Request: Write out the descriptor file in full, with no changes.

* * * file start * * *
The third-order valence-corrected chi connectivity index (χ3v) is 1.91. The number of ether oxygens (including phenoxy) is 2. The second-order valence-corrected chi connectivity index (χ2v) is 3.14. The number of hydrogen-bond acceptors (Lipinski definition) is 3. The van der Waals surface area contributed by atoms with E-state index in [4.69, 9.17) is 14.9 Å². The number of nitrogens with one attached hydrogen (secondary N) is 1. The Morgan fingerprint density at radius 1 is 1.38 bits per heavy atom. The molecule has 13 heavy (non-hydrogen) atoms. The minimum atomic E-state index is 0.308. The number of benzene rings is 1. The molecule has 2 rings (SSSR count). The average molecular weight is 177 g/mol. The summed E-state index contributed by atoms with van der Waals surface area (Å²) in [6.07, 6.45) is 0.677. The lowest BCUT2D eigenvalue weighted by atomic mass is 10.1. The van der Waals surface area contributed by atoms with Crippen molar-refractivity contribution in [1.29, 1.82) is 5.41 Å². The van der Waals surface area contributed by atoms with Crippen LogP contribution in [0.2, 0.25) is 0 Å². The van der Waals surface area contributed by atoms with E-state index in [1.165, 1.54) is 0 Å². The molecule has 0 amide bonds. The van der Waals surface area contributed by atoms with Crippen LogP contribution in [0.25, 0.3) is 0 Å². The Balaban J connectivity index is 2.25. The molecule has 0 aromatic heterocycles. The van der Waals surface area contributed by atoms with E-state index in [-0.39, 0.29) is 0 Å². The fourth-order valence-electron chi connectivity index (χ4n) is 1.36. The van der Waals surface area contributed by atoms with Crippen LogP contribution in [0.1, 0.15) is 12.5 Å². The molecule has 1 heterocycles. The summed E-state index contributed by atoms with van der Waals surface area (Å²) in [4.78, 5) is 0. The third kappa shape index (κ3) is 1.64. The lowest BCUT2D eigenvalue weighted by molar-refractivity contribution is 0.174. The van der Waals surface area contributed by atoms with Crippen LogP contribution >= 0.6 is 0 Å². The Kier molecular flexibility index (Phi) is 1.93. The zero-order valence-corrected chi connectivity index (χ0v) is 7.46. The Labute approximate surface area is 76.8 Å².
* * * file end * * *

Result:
The third-order valence-corrected chi connectivity index (χ3v) is 1.91. The number of ether oxygens (including phenoxy) is 2. The second-order valence-corrected chi connectivity index (χ2v) is 3.14. The number of hydrogen-bond acceptors (Lipinski definition) is 3. The van der Waals surface area contributed by atoms with E-state index in [4.69, 9.17) is 14.9 Å². The number of nitrogens with one attached hydrogen (secondary N) is 1. The Morgan fingerprint density at radius 1 is 1.38 bits per heavy atom. The molecule has 13 heavy (non-hydrogen) atoms. The minimum atomic E-state index is 0.308. The number of benzene rings is 1. The molecule has 2 rings (SSSR count). The average molecular weight is 177 g/mol. The summed E-state index contributed by atoms with van der Waals surface area (Å²) in [6.07, 6.45) is 0.677. The lowest BCUT2D eigenvalue weighted by atomic mass is 10.1. The van der Waals surface area contributed by atoms with Crippen molar-refractivity contribution in [1.29, 1.82) is 5.41 Å². The van der Waals surface area contributed by atoms with Crippen LogP contribution in [0.2, 0.25) is 0 Å². The van der Waals surface area contributed by atoms with E-state index in [1.165, 1.54) is 0 Å². The molecule has 0 amide bonds. The van der Waals surface area contributed by atoms with Crippen LogP contribution in [0.25, 0.3) is 0 Å². The Balaban J connectivity index is 2.25. The molecule has 0 aromatic heterocycles. The van der Waals surface area contributed by atoms with E-state index in [-0.39, 0.29) is 0 Å². The fourth-order valence-electron chi connectivity index (χ4n) is 1.36. The van der Waals surface area contributed by atoms with Crippen LogP contribution in [0.1, 0.15) is 12.5 Å². The molecule has 1 heterocycles. The summed E-state index contributed by atoms with van der Waals surface area (Å²) in [4.78, 5) is 0. The third kappa shape index (κ3) is 1.64. The lowest BCUT2D eigenvalue weighted by molar-refractivity contribution is 0.174. The van der Waals surface area contributed by atoms with Crippen LogP contribution >= 0.6 is 0 Å². The Kier molecular flexibility index (Phi) is 1.93. The zero-order valence-corrected chi connectivity index (χ0v) is 7.46. The Labute approximate surface area is 76.8 Å².